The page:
In 1836, Andrew Jackson was president, artist Winslow Homer was born, and 190 Americans stood off Mexican troops for 12 days before going down in defeat at the Alamo.

And on July 13 of that year, nine days after the enactment of the Patent Act, the U.S. Patent and Trademark Office issued its first numbered patent to the Maine lawmaker who had been a driving force behind the new law.

This content has been archived. It is available through our partners, LexisNexis® and Bloomberg Law.

To view this content, please continue to their sites.

Not a Lexis Subscriber?
Subscribe Now

Not a Bloomberg Law Subscriber?
Subscribe Now

Why am I seeing this?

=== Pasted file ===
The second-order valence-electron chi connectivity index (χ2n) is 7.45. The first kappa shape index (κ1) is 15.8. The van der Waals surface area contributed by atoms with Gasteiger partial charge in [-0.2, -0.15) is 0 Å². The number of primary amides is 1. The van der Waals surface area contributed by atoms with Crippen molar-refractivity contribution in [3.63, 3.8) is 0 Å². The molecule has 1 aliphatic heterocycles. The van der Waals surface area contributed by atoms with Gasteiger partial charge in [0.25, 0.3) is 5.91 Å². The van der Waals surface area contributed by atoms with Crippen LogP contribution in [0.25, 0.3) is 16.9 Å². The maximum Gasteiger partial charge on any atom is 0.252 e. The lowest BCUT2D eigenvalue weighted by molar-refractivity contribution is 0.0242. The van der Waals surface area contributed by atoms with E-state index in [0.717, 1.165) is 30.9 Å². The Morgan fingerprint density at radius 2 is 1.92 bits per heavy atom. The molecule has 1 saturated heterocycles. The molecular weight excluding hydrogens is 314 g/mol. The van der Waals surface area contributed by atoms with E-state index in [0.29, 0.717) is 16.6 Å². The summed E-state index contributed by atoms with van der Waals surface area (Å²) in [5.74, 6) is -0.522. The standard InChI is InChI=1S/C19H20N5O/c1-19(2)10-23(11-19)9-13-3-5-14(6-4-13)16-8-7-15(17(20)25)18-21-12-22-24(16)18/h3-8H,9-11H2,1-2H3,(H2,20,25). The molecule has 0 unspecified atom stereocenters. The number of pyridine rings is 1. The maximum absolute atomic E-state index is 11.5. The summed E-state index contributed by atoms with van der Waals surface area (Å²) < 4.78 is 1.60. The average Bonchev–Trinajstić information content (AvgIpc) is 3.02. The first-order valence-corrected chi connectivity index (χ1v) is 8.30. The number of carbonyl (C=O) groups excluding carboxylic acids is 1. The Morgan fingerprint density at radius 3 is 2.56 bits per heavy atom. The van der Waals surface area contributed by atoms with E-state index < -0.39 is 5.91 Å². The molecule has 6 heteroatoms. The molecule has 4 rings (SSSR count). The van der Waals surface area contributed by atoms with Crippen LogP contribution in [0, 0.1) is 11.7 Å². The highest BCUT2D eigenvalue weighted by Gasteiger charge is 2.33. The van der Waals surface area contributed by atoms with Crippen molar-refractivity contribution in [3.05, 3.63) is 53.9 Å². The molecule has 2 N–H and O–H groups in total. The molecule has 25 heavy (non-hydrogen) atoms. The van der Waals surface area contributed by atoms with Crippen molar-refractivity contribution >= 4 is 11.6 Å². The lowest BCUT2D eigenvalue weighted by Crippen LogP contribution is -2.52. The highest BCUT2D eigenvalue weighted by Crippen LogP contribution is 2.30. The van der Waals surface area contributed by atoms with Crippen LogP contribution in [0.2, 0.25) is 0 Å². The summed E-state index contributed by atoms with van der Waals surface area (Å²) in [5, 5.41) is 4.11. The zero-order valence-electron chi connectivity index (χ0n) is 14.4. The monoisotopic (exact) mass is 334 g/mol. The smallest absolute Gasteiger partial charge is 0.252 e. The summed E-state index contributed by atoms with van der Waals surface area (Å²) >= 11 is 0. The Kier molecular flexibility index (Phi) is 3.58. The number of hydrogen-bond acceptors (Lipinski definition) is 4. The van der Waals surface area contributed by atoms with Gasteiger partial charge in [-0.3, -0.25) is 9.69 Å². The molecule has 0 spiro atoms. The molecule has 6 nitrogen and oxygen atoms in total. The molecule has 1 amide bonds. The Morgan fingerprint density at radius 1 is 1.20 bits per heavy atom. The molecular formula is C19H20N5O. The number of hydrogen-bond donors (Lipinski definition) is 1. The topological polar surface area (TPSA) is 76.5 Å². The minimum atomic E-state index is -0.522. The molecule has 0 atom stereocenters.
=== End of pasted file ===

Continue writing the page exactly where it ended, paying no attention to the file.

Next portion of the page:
LexisNexis® and Bloomberg Law are third party online distributors of the broad collection of current and archived versions of ALM's legal news publications. LexisNexis® and Bloomberg Law customers are able to access and use ALM's content, including content from the National Law Journal, The American Lawyer, Legaltech News, The New York Law Journal, and Corporate Counsel, as well as other sources of legal information.

For questions call 1-877-256-2472 or contact us at [email protected]